Singapore confirms Zika spread; U.S. and other countries issue travel warnings
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A worker sprays insecticide along the common areas of a public housing estate at an area where locally transmitted Zika cases were discovered in Singapore August 30, 2016. REUTERS/Edgar Su
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By Marius Zaharia
SINGAPORE (Reuters) - Confirmed cases of Zika virus in Singapore rose to 82 on Tuesday, as the United States joined a growing list of countries warning pregnant women or those trying to get pregnant to avoid travel to the city-state.
The mosquito-borne Zika virus, which has caused explosive outbreaks in the Americas and the Caribbean since late last year, poses a particular risk to pregnant women because it can cause microcephaly, a severe birth defect in which babies are born with abnormally small heads and underdeveloped brains.
On Tuesday, the United States warned pregnant women not to travel to Singapore, joining Australia, Taiwan and South Korea.
The warnings followed news that Zika transmission appears to be occurring outside of the original cluster, with at least five of 26 new cases confirmed late on Tuesday detected in the Aljunied area in the southeast of Singapore, the health ministry and National Environment Agency (NEA) said in a joint statement.
Singapore has advised pregnant women to take a free Zika test if they showed any symptoms or if their partners tested positive. "This is regardless of whether they have been to Zika-affected areas," health officials said in a statement.
The outbreak and advisories come as the tourism industry in one of the world's busiest travel hubs already faces weak global economic growth. Singapore's Tourism Board said it was premature to consider any impact on the sector, adding it remained a "safe travel destination".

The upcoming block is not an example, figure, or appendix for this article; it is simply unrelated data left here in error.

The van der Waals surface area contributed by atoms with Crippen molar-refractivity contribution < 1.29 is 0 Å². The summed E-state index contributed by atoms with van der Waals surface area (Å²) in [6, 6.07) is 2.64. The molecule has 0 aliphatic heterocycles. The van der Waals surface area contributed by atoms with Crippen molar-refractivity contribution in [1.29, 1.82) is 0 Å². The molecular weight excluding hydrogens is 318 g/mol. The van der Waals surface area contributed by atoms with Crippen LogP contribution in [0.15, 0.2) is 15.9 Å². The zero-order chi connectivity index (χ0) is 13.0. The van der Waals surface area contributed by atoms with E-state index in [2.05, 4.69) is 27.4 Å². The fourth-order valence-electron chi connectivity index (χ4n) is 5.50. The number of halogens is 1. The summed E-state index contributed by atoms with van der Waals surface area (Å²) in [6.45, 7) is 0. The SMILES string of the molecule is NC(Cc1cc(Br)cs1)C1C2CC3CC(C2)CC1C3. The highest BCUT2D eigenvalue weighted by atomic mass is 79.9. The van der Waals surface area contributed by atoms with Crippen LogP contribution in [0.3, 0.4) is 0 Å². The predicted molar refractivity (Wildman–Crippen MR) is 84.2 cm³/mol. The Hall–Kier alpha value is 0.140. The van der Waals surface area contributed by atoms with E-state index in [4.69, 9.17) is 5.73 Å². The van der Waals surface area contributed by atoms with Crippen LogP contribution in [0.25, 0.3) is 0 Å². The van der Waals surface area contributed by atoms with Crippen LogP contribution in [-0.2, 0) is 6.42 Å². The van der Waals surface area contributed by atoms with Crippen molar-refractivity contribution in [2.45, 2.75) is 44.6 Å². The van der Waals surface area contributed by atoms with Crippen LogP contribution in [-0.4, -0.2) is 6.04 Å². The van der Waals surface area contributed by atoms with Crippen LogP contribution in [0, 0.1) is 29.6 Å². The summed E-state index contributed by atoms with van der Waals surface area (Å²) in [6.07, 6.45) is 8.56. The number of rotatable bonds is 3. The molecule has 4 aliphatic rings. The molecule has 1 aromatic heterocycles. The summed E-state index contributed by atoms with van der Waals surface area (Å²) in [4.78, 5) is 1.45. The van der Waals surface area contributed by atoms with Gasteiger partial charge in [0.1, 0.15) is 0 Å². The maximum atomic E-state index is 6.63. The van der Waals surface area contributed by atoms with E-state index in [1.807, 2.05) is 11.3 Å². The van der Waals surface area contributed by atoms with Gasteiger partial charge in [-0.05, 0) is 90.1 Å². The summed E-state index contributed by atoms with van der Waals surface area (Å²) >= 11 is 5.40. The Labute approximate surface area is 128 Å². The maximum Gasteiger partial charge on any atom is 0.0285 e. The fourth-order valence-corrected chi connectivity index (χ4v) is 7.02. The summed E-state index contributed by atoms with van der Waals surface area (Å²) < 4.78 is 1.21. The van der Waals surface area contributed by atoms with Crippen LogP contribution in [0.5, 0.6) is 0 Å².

More than 55 million people pass through Singapore's Changi airport every year. In the first half of this year, tourism arrivals topped 8 million, around 1 million more than a year earlier.
MOZZIE SPRAY SALES
Singapore reported its first case of locally-transmitted Zika at the weekend, and the number of confirmed infections has risen steadily since then. At least three dozen patients have made a full recovery.
Neighboring Malaysia and Indonesia have stepped up protective measures, introducing thermal scanners at airports and border checkpoints with the island state. Such measures, however, will only identify symptomatic cases of Zika, but only one in five people have symptoms of the virus, which include fever, rash, joint pain and pink eye.
Singapore residents responded to government calls to be vigilant and to take precautions against mosquito bites.
Online retailer Lazada Singapore said sales of insect repellents jumped five-fold in the past three days. FairPrice supermarkets and Watsons pharmacies said their sales of such products had doubled.
Most of the early infections were among foreign workers, hundreds of thousands of whom, mainly from the Asian sub-continent, work on Singapore's construction sites and in the marine sector.
The Singapore government has not said where the infected foreign workers are from. The foreign ministry directed queries to the health ministry, which did not respond to Reuters questions on the issue. The Ministry of Manpower also did not respond to a request for comment made outside working hours.
The High Commission of Bangladesh, which represents the largest community of foreign workers, said none of those infected were Bangladeshis, and the Thai foreign ministry said none were from Thailand. The embassies of China, India, Sri Lanka and Myanmar said they had not been notified by Singapore whether their citizens were among those infected.
Authorities inspected thousands of homes in seven parts of Singapore, including five foreign worker dormitories, spraying insecticide and removing potential mosquito breeding habitats.
The NEA has inspected about 5,000 premises in and around the initial outbreak area, issuing 400 notices to owners of buildings they could not access. The NEA can force entry into those premises if needed.
Zika was first discovered in Uganda in 1947. It caused clusters of human infections from the 1960s to 1980s across Africa and Asia, according to the World Health Organization.
The outbreak in the Americas was caused by a Zika strain from Asia, possibly carried to Brazil through travel to a sporting event. Many experts believe once infected, Zika produces lifelong immunity.
"Unfortunately, it is not clear the level of immunity that is currently in Asia," said Alessandro Vespignani of Northeastern University in Boston.
WHO declared Zika a global health emergency because of its link with microcephaly. In Brazil, Zika has been linked to more than 1,800 cases of microcephaly.
(Reporting by Marius Zaharia, with additional reporting by Edgar Su, Aradhana Aravindan, Masayuki Kitano and Mark Tay in Singapore and Jeong Eun Lee in Seoul and Julie Steenhuysen in Chicago; Editing by Jane Wardell, Ian Geoghegan and Bernard Orr)
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